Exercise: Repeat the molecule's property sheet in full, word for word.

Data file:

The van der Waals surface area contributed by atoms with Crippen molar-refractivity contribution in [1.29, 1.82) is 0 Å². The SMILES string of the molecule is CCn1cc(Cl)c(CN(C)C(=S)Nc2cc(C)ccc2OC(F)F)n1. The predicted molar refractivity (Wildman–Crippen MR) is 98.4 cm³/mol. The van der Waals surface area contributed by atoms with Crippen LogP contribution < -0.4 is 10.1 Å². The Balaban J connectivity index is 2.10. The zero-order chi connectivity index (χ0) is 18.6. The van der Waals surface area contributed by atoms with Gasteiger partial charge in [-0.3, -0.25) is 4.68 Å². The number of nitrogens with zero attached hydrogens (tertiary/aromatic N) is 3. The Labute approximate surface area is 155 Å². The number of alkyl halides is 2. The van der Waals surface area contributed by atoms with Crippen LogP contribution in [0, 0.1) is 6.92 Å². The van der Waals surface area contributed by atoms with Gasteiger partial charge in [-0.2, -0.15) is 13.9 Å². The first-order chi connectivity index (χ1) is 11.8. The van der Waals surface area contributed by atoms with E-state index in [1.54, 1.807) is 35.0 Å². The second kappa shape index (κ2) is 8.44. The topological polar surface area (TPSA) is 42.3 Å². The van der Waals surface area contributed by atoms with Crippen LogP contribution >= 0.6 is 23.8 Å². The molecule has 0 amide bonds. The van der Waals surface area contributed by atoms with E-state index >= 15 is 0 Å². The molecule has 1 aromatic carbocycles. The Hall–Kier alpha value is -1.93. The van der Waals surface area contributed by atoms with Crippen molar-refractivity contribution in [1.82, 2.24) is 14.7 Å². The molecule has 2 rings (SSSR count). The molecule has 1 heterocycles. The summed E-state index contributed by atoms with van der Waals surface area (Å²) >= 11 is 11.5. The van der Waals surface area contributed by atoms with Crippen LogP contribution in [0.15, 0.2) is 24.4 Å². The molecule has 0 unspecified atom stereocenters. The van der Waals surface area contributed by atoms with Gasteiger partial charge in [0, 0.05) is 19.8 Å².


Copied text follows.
The van der Waals surface area contributed by atoms with Crippen molar-refractivity contribution in [1.29, 1.82) is 0 Å². The SMILES string of the molecule is CCn1cc(Cl)c(CN(C)C(=S)Nc2cc(C)ccc2OC(F)F)n1. The predicted molar refractivity (Wildman–Crippen MR) is 98.4 cm³/mol. The van der Waals surface area contributed by atoms with Crippen LogP contribution < -0.4 is 10.1 Å². The Balaban J connectivity index is 2.10. The zero-order chi connectivity index (χ0) is 18.6. The van der Waals surface area contributed by atoms with Gasteiger partial charge in [-0.3, -0.25) is 4.68 Å². The number of nitrogens with zero attached hydrogens (tertiary/aromatic N) is 3. The Labute approximate surface area is 155 Å². The number of alkyl halides is 2. The van der Waals surface area contributed by atoms with Crippen LogP contribution in [0, 0.1) is 6.92 Å². The van der Waals surface area contributed by atoms with Gasteiger partial charge in [-0.2, -0.15) is 13.9 Å². The first-order chi connectivity index (χ1) is 11.8. The van der Waals surface area contributed by atoms with E-state index in [1.54, 1.807) is 35.0 Å². The second kappa shape index (κ2) is 8.44. The topological polar surface area (TPSA) is 42.3 Å². The van der Waals surface area contributed by atoms with Crippen LogP contribution >= 0.6 is 23.8 Å². The molecule has 0 amide bonds. The van der Waals surface area contributed by atoms with E-state index >= 15 is 0 Å². The molecule has 1 aromatic carbocycles. The Hall–Kier alpha value is -1.93. The van der Waals surface area contributed by atoms with Crippen molar-refractivity contribution in [1.82, 2.24) is 14.7 Å². The molecule has 2 rings (SSSR count). The molecule has 1 heterocycles. The summed E-state index contributed by atoms with van der Waals surface area (Å²) >= 11 is 11.5. The van der Waals surface area contributed by atoms with Crippen LogP contribution in [0.15, 0.2) is 24.4 Å². The molecule has 0 unspecified atom stereocenters. The van der Waals surface area contributed by atoms with Gasteiger partial charge in [0, 0.05) is 19.8 Å².